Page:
Mythopoetic map

of the Barbate river basin

EN / ES 
Pigments on linen 130x100cm / 2020
Karmit EvenZur & Manuel Maqueda 
mapa-mitopetico-01.jpeg

Paul Devereux, in his book Sacred Geography, speaks of two Greek terms that were in use in ancient times to denominate the land - Chora and Topos:

'Chora is the older of the two terms and was a holistic reference to place: place as    expressive, place as a keeper of memory, and mythic presence. Topos, on the other    hand, signified place in much the way we think of it nowadays - simple location        and the objective, physical features of a locale, or topography.'

Maps have always reflected humanity's understanding of, and relationship to their physical environment.  Map-makers and geographers have always depicted their culture's current knowledge and belief system regarding the lands they were charting. Ancient maps often reflected Soul aspects of place in the forms of beasts and monsters, winds and sacred springs, gods and goddesses.  Many indigenous cultures around the world still hold maps of their territories as stories and pictures in their minds. The transition to accurately drafted topographical maps reflected the transition of our awareness from a multidimensional relationship to place to a purely physical topography.

 

What would a map of the Barbate river watershed look like if we depicted the soul qualities of its springs, the aquifers, the hills, riverbeds and the salt marshes? If we imagined the gods and goddesses, the beasts and monsters that represent the totemic geography of the landscape? 


 

             

Barba-T
Barba-T

Art Science and Participation - an exhibition curated by Bee Time, La Chanca Barbate. Photo: Alberto Omiste

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Mythopoetic Map
Mythopoetic Map

Detail

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Barba-T
Barba-T

School activities using the map were developed by BeeTime as part of Critical Creative Cartographies in Barba-T exhibition. Photo: Alberto Omiste

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Barba-T
Barba-T

Art Science and Participation - an exhibition curated by Bee Time, La Chanca Barbate. Photo: Alberto Omiste

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  'Let us imagine the Anima Mundi as that particular soul spark, that seminal image, which offers itself through each thing in its visible form. Then Anima Mundi indicates the animated possibilities presented by each event as it is, its sensuous presentation as a face bespeaking its interior image - in short its availability to imagination, its presence as a psychic reality.'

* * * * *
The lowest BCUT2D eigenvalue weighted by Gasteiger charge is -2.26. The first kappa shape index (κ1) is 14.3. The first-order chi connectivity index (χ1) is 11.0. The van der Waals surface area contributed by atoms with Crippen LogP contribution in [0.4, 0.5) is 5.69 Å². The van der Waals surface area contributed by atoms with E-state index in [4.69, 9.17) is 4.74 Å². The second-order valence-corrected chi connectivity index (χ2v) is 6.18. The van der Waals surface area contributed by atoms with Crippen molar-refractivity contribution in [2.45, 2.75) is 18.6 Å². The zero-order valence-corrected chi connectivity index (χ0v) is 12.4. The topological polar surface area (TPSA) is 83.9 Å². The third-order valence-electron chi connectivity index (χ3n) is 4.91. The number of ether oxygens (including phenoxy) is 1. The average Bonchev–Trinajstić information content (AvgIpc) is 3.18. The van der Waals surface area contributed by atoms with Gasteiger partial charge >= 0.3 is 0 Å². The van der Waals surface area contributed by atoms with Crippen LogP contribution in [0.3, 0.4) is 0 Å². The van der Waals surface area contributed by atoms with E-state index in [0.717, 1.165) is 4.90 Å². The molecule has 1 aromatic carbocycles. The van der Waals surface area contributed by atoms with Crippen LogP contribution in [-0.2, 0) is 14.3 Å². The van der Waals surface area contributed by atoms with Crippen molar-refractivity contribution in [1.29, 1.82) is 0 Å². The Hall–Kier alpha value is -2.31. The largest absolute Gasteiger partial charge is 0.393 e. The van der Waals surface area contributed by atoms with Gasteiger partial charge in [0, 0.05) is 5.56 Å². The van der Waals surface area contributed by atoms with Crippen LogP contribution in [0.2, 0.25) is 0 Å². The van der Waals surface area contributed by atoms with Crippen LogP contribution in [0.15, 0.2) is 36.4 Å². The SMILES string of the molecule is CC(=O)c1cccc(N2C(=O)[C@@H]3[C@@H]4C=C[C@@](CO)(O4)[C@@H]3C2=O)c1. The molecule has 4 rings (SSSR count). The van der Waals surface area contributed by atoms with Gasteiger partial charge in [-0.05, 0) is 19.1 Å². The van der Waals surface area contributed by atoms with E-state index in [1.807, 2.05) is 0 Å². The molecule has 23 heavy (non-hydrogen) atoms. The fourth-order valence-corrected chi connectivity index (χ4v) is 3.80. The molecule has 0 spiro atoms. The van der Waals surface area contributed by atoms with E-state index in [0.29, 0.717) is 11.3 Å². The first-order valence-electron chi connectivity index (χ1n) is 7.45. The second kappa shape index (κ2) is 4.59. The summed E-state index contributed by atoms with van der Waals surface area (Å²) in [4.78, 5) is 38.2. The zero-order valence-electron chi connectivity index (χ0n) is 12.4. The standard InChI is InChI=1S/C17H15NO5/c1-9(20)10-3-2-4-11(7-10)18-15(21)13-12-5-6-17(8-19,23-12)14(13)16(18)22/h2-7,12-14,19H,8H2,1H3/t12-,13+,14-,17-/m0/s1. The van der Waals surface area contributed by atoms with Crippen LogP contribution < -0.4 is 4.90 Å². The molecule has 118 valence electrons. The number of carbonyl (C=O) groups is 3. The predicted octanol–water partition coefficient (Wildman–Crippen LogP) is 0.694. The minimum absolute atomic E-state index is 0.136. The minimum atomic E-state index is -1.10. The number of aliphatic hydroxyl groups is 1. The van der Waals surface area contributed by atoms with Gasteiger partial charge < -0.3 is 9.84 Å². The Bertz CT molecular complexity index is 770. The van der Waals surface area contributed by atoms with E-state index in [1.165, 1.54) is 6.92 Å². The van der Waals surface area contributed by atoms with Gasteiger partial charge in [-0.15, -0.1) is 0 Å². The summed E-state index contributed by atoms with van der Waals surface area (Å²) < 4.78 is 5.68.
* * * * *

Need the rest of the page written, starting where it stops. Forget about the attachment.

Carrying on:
James hillman, the thought of the heart and the soul of the world

Here are a few of the geomantic observations upon which the map was interpreted and painted:

 

The Holon I am looking at now is the system that encompasses La Janda, surrounded by the mountain range of the Alcornocales natural park (extending N.E to the serannia de Ronda, and to the west by the temple landscape of Trafalgar/vejer/lamuela and the area.) This system also holds within it the Bolonia holon which is connected to it and also works as an independent unit. 

We stand on the edge of the fresh water / salt marshes interaction. A place where 'Abzu' and 'Tiamat' meet. Here we have access to the primordial waters, of inner earth and cosmic intelligence. 

 

Trafalgar is a place where the upward and downward vortex shafts connect with the two parts of the system. The downward spiral feeds an underground water stream that connects to the la Muela/ Patria ridge and the upper to the tip of vejer.

The ‘Sea Priestesses’ working with the salt water, and the ongoing union with the land.  From them we can also learn about reclaiming the wisdom of the inner serpent, healing the split that created a shadow serpent.